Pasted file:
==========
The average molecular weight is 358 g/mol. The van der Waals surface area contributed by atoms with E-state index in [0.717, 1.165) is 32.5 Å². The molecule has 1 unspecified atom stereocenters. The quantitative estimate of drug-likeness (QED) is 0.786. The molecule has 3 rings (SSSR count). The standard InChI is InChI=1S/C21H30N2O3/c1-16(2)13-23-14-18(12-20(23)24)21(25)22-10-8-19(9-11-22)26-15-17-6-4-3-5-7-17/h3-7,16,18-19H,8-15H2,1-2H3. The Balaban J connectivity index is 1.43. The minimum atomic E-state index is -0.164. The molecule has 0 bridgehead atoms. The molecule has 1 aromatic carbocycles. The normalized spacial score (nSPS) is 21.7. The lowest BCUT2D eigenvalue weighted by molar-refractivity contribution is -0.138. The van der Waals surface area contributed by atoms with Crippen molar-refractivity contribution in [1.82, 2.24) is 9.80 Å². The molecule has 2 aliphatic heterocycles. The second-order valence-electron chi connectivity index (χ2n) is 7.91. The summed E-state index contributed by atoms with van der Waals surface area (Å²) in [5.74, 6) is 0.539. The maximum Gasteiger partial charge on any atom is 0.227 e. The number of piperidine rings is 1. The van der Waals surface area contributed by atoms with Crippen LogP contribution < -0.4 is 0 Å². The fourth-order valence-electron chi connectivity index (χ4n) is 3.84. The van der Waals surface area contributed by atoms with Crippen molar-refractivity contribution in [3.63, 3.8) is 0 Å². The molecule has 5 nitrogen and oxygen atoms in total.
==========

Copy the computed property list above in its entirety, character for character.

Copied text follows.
The average molecular weight is 358 g/mol. The van der Waals surface area contributed by atoms with E-state index in [0.717, 1.165) is 32.5 Å². The molecule has 1 unspecified atom stereocenters. The quantitative estimate of drug-likeness (QED) is 0.786. The molecule has 3 rings (SSSR count). The standard InChI is InChI=1S/C21H30N2O3/c1-16(2)13-23-14-18(12-20(23)24)21(25)22-10-8-19(9-11-22)26-15-17-6-4-3-5-7-17/h3-7,16,18-19H,8-15H2,1-2H3. The Balaban J connectivity index is 1.43. The minimum atomic E-state index is -0.164. The molecule has 0 bridgehead atoms. The molecule has 1 aromatic carbocycles. The normalized spacial score (nSPS) is 21.7. The lowest BCUT2D eigenvalue weighted by molar-refractivity contribution is -0.138. The van der Waals surface area contributed by atoms with Crippen molar-refractivity contribution in [1.82, 2.24) is 9.80 Å². The molecule has 2 aliphatic heterocycles. The second-order valence-electron chi connectivity index (χ2n) is 7.91. The summed E-state index contributed by atoms with van der Waals surface area (Å²) in [5.74, 6) is 0.539. The maximum Gasteiger partial charge on any atom is 0.227 e. The number of piperidine rings is 1. The van der Waals surface area contributed by atoms with Crippen LogP contribution < -0.4 is 0 Å². The fourth-order valence-electron chi connectivity index (χ4n) is 3.84. The van der Waals surface area contributed by atoms with Crippen molar-refractivity contribution in [3.63, 3.8) is 0 Å². The molecule has 5 nitrogen and oxygen atoms in total.